Thomson v. Afterlife Network Inc., 2019 FC 545, is a Federal Court decision in which the Court considers the existence of copyright in obituaries used in an e-commerce context.

DT was the representative plaintiff in a class action lawsuit claiming that posted obituaries and photographs, that were authored and taken by the plaintiff and other class members without their permission and thereby Afterlife infringed the copyright and the moral rights of the class members.

Afterlife operated a website that contained over a million obituaries in Canada and on which Afterlife reproduced obituaries and photos from the websites of Canadian funeral homes and newspapers and sold, for its own profit, flowers and virtual candles and hosted advertising for third party businesses. The Terms of Service on Afterlife’s website asserted that Afterlife owned the copyright in the website contents.

The plaintiff’s father had died in January 2017. She authored an obituary for her father and allowed the funeral home to publish it, along with a photograph she had taken of her dad. In January 2018, she discovered that the Afterlife website displayed, without her permission, her father’s obituary and photograph along with options to buy flowers and virtual candles on the same page.

The plaintiff submitted that Afterlife caused people who viewed the obituary on the website to believe that she had consented to its use and that she was profiting from such sales. The plaintiff expressed outrage and mortification that others would think she sought to profit from her father’s death. Similar evidence was provided by other class members.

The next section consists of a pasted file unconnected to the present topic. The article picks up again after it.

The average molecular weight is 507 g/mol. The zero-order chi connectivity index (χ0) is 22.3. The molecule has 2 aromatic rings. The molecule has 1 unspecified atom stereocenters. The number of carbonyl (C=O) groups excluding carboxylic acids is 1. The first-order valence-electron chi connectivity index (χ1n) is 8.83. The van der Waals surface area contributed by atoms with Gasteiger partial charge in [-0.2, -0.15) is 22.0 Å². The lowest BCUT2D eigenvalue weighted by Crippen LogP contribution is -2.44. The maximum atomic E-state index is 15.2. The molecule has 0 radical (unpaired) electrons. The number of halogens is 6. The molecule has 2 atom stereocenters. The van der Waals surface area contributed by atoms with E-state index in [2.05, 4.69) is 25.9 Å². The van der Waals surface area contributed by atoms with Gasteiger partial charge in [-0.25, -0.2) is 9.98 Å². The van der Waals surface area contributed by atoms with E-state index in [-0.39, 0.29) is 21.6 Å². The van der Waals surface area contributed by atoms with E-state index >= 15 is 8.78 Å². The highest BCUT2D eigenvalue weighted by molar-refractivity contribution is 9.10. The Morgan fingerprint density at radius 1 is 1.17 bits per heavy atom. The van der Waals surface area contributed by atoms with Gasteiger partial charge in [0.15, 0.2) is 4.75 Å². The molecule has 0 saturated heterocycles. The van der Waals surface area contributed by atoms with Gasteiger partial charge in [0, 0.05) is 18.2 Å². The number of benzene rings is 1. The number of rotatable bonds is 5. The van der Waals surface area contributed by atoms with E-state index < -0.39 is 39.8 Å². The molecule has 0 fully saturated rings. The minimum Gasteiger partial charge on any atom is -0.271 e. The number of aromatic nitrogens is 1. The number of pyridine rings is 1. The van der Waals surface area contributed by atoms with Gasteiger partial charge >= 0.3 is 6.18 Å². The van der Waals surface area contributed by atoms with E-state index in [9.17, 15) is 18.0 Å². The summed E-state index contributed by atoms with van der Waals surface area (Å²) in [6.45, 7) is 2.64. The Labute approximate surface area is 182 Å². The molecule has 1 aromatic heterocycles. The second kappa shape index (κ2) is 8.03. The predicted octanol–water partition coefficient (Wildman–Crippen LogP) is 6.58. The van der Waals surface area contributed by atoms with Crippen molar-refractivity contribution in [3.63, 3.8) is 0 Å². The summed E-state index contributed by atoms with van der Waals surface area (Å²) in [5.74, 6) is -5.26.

The class action lawsuit was filed and certified by the Federal Court. Afterlife’s solicitor withdrew and Afterlife did not participate in a defense of the lawsuit. Afterlife shut down its website about one month after the class proceeding was commenced and directed all website traffic to a new website, similar in posting obituaries and sells advertising, flowers and virtual candles in association with the obituaries, but the obituaries are in a template form rather than copied from the authored works.

The plaintiff asserted copyright infringement, that it called ‘obituary piracy’ and also claimed that her honour and reputation were prejudiced by the association of her original work with advertisements, in violation of her moral rights. She felt that she felt her honour and reputation were diminished because others may think that she was trying to profit from her father’s death.

In addition to injunctive relief the plaintiff sought aggregate damages representing statutory damages for the copyright infringement, damages for breach of moral rights, aggravated damages and punitive damages submitting that aggregate damages are appropriate as there are thousands of class members and that they have all suffered damages that would be difficult to quantify on a case-by-case basis.

On the question of statutory damages the plaintiff noted over one million obituaries on the Afterlife website with most having both a photo and obituary text.